Cars and Cell Phones Don't Mix

By: Ryan Dearbone
By: Ryan Dearbone

Kentucky State Police Trooper Todd Holder says law enforcement is see more and more cases of accidents caused by negligence on the driver's part or driver inattention due to cell phone usage.

Many of those accidents could be attributed to the fact motorists who talk on their cell phones are dividing their attention between driving and carrying on a conversation.

Holder notes whenever a driver is in a conversation where they have to think or begin the thought process, it distracts from their attention to the road in front of them.

He notes that even cell phones with earpieces aren't safe for drivers on the interstate because while they do leave a person's hands free, still threatens to steal away their focus.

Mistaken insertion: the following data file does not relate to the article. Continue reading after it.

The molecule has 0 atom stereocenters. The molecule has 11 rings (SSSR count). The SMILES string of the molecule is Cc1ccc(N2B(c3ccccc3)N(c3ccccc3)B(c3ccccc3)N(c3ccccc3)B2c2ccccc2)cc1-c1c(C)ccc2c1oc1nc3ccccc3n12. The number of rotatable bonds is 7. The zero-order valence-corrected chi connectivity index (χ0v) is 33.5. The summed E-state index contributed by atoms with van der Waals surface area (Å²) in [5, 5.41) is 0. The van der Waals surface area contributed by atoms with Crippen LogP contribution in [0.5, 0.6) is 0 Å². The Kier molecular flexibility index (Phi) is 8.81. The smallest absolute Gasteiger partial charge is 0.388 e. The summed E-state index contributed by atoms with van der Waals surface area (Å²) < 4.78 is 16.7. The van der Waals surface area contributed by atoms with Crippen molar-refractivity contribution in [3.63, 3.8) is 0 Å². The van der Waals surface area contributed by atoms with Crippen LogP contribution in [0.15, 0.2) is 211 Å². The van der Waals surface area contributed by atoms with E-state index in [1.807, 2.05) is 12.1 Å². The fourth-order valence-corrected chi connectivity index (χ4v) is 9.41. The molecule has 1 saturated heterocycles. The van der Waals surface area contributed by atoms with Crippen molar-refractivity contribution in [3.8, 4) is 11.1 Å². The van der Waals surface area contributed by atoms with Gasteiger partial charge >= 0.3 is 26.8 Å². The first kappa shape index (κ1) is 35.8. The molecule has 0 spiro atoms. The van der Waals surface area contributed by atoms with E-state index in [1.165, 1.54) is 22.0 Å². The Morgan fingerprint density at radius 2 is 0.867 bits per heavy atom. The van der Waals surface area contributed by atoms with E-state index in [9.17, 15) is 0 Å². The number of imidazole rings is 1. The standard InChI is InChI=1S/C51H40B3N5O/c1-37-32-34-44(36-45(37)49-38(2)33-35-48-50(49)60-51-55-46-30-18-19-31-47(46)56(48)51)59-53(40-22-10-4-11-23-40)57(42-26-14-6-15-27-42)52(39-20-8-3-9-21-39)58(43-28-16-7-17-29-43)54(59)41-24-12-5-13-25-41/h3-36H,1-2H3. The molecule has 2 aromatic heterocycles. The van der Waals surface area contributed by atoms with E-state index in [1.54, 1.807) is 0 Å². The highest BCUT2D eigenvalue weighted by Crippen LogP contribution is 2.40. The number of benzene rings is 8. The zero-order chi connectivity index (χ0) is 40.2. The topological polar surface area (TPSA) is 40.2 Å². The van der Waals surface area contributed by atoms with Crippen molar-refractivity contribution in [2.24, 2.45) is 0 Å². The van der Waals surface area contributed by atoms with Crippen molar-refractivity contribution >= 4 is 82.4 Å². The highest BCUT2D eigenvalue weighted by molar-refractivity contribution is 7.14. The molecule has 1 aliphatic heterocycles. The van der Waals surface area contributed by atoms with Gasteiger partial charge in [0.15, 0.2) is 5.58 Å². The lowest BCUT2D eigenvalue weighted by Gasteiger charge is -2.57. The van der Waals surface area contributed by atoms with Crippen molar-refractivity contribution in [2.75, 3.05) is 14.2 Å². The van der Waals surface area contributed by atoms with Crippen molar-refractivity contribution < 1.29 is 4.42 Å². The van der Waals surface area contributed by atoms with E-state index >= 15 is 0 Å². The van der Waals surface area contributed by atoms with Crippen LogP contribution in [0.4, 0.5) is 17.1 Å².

Trooper Holder suggests that if you do have a cell phone call that you pull over to the side of the road. This will help to ensure your safety and the safety of those on the road with you.

Kentucky State Police encourage all drivers to pull off to the side of the road or into a parking lot if they are going to be on the phone for a while. They also suggest letting the call go directly to your voicemail or letting the person on the other end know that you'll call them back once you are no longer driving.


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